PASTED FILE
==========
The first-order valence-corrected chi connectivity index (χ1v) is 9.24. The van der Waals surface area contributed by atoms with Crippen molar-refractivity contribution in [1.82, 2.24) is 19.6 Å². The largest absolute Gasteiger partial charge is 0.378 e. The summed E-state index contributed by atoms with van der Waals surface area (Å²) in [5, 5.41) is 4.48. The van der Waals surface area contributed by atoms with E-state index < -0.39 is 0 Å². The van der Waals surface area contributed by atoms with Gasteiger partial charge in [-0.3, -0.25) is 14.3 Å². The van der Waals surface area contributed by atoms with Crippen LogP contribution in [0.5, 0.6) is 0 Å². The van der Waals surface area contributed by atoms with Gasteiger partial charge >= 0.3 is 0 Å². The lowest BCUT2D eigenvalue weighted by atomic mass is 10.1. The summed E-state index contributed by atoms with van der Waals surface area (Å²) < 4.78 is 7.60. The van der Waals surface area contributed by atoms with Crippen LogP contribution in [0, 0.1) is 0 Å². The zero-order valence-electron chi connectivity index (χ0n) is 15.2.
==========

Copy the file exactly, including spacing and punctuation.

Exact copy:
The first-order valence-corrected chi connectivity index (χ1v) is 9.24. The van der Waals surface area contributed by atoms with Crippen molar-refractivity contribution in [1.82, 2.24) is 19.6 Å². The largest absolute Gasteiger partial charge is 0.378 e. The summed E-state index contributed by atoms with van der Waals surface area (Å²) in [5, 5.41) is 4.48. The van der Waals surface area contributed by atoms with E-state index < -0.39 is 0 Å². The van der Waals surface area contributed by atoms with Gasteiger partial charge in [-0.3, -0.25) is 14.3 Å². The van der Waals surface area contributed by atoms with Crippen LogP contribution in [0.5, 0.6) is 0 Å². The van der Waals surface area contributed by atoms with Gasteiger partial charge >= 0.3 is 0 Å². The lowest BCUT2D eigenvalue weighted by atomic mass is 10.1. The summed E-state index contributed by atoms with van der Waals surface area (Å²) < 4.78 is 7.60. The van der Waals surface area contributed by atoms with Crippen LogP contribution in [0, 0.1) is 0 Å². The zero-order valence-electron chi connectivity index (χ0n) is 15.2.